Breast cancer is less likely to occur in women with high serum concentrations of carotenoids, such as lutein, lycopene, and beta-carotene.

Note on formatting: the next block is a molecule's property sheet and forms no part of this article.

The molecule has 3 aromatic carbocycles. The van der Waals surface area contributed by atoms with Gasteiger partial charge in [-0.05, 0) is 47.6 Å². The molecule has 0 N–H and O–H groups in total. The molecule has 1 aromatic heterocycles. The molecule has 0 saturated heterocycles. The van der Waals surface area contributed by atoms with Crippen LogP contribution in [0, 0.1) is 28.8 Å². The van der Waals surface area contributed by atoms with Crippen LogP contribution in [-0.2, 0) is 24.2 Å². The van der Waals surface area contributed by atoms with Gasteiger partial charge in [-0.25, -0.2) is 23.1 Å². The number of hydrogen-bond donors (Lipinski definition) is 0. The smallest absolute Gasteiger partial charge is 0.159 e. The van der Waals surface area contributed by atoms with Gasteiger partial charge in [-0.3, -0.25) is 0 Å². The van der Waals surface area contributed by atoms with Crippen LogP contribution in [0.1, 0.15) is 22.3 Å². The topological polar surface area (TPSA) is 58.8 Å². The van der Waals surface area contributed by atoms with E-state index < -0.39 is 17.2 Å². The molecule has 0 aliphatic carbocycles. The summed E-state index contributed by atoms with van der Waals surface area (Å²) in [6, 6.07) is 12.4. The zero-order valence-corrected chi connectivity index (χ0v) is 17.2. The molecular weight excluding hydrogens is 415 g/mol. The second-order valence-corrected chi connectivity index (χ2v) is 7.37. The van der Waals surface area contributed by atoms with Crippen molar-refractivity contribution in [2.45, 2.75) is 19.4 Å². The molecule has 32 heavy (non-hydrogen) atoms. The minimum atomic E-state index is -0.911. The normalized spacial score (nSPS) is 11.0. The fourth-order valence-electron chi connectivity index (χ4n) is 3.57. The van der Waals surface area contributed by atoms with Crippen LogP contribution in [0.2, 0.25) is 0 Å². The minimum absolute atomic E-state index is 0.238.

This study examined the correlation between plasma levels of retinols, carotenoids, and tocopherols and the likelihood of developing breast cancer. Researchers analyzed the blood samples and estimated the relative risk of breast cancer of 295 healthy subjects and 295 breast cancer patients. They found lower concentrations of lutein, lycopene, total carotene, and beta-carotene in the blood of subjects suffering from breast cancer than in the serum of healthy subjects. The results of this study suggest that women with high serum concentrations of carotenoids are less prone to develop breast cancer.